Thursday, January 29, 2004

Art, Civilization and Law - 250 LexiLine Journal

I refer you all to a posting that I have just made at LawPundit at (this is the short form URL of the one below
which does not wrap in Yahoo so use the snipurl link)

on the topic of "Indigenous intellectual property, art,
architecture, cultural icons and modern copyrights."

This touches very closely on the issue of the history of
civilization, which is very much tied to the question of art.

Just who does ancient art really belong to?

Tuesday, January 27, 2004

Faked Japanese Finds - 249 LexiLine Journal

The important point of this story is at the end.

An article which we missed some months ago in the
The Scotsman at
refers to the fairly recent story of a Japanese archaeologist who
faked top finds of Paleolithic artifacts to make his archaeological

Much of Japanese paleolithic history will have to be "rewritten" to
correct errors in historical conclusions made as a result of these
fake finds.

The archaeologist was only caught by a hidden camera as he
himself "pre-buried" a "future find" out of a plastic bag in his
pocket. This has been going on for 30 years.

In fact:

"[the archaeologist] entirely fabricated his astonishing finds at
159 of the 178 sites he worked on...."

How could such a thing have happened?

Interesting as an explanation is the quote at the end of the article:

"Young archaeologists do not challenge revered senior scholars,"
said Hisao Baba, an anthropologist at the National Science
Museum. "It is extremely difficult to directly deny others' work
because it is taken as a grave personal and professional insult."

We are often very critical about the overall discipline of
mainstream archaeology, and frankly, it is often justified.

Monday, January 26, 2004

Academic Research FAILS - 248 LexiLine Journal

[This is a cross-posting from my LawPundit site at
since the subject matter crosses ALL academic disciplines.]

Research Skills in Academia FAIL according to Berkeley study.

Berkeley studies have confirmed what I have known and argued for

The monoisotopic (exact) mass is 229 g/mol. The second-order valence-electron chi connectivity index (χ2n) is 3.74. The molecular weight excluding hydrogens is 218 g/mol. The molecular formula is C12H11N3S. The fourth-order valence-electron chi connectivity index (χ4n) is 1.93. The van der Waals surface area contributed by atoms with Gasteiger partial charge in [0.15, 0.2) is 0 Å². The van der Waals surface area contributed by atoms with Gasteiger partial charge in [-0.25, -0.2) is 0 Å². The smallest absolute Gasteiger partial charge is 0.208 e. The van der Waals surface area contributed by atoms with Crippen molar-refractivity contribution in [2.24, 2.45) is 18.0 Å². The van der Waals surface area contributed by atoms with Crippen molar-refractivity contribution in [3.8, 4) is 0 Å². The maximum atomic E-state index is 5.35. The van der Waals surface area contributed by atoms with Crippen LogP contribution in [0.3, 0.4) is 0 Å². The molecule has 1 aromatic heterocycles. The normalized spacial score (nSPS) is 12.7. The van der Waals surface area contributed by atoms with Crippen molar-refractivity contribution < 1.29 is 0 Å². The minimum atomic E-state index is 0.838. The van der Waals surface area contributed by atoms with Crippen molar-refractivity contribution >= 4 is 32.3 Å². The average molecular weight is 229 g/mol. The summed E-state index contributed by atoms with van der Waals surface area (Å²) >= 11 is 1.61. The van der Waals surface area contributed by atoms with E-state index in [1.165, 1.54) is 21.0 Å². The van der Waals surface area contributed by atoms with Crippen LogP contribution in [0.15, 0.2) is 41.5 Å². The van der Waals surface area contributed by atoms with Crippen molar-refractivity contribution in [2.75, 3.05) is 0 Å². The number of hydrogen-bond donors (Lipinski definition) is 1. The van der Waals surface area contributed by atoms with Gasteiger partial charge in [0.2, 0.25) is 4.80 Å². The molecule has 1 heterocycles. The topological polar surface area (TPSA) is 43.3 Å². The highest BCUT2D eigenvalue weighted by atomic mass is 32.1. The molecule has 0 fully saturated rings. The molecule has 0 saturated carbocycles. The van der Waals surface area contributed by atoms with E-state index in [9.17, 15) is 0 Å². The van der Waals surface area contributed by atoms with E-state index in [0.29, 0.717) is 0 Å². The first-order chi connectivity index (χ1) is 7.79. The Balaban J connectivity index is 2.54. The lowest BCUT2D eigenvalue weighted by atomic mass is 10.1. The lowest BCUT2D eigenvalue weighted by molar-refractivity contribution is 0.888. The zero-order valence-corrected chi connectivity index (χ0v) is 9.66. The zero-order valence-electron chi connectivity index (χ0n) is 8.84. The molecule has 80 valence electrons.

years as a teacher of "legal research" - that very few people out
there in academia have learned how to do research properly, and this
includes the professors, where failing research skills are often
mirrored in the incompleteness or even falsity of their articles in
peer-reviewed journals.

We have been battling against this for years. See, and

The Law Pundit was lucky in his younger days on this score, laboring
as a research assistant for professors throughout undergraduate and
law school days and knowing the library inside and out.

In her article of January 21, 2004, Wendy Edelstein of the UC
Berkeley News in "Improving undergraduate research skills" - see -
writes about some remarkable findings at Berkeley:

"[I]n a five-year survey of information-literacy competency
conducted by Berkeley's Teaching Library in the 1990s ...results
indicated that graduating Berkeley seniors were perplexed by
elementary tasks involving organizing and accessing information.
More specifically, the survey found, the median result in
information-literacy competency among the surveyed seniors was a
failing score."

Worse, in a follow-up study, professors themselves were tested and
found that they were equally inept in research:

"Last summer, a number of Berkeley professors from a variety of
disciplines were asked to research a group of Jewish chicken farmers
in Petaluma, a topic well outside their respective academic
purviews. Much like students might, they became overwhelmed, turning
to databases they regularly use (and even, it can now be told, to
Google) for help."

Note that the study - in finding that professors when overwhelmed,
turn to known resources - mirrors what we have found to be rampant
in academia. When the mainstream is confronted with NEW ideas
outside of what they think they know, they retreat to old well-
trodden paths and ignore the new material. This is NOT science.

Worse than even that, in the course of these studies it was
"The humanities faculty were thrilled to learn that their teaching
goals weren't different from those of their counterparts in the
sciences," Tollefson continued. 'They both prefer teaching concepts
over facts.'"

We agree that it is more fun to teach "concepts", but a review of
the humanities in particular shows that they have often FORGOTTEN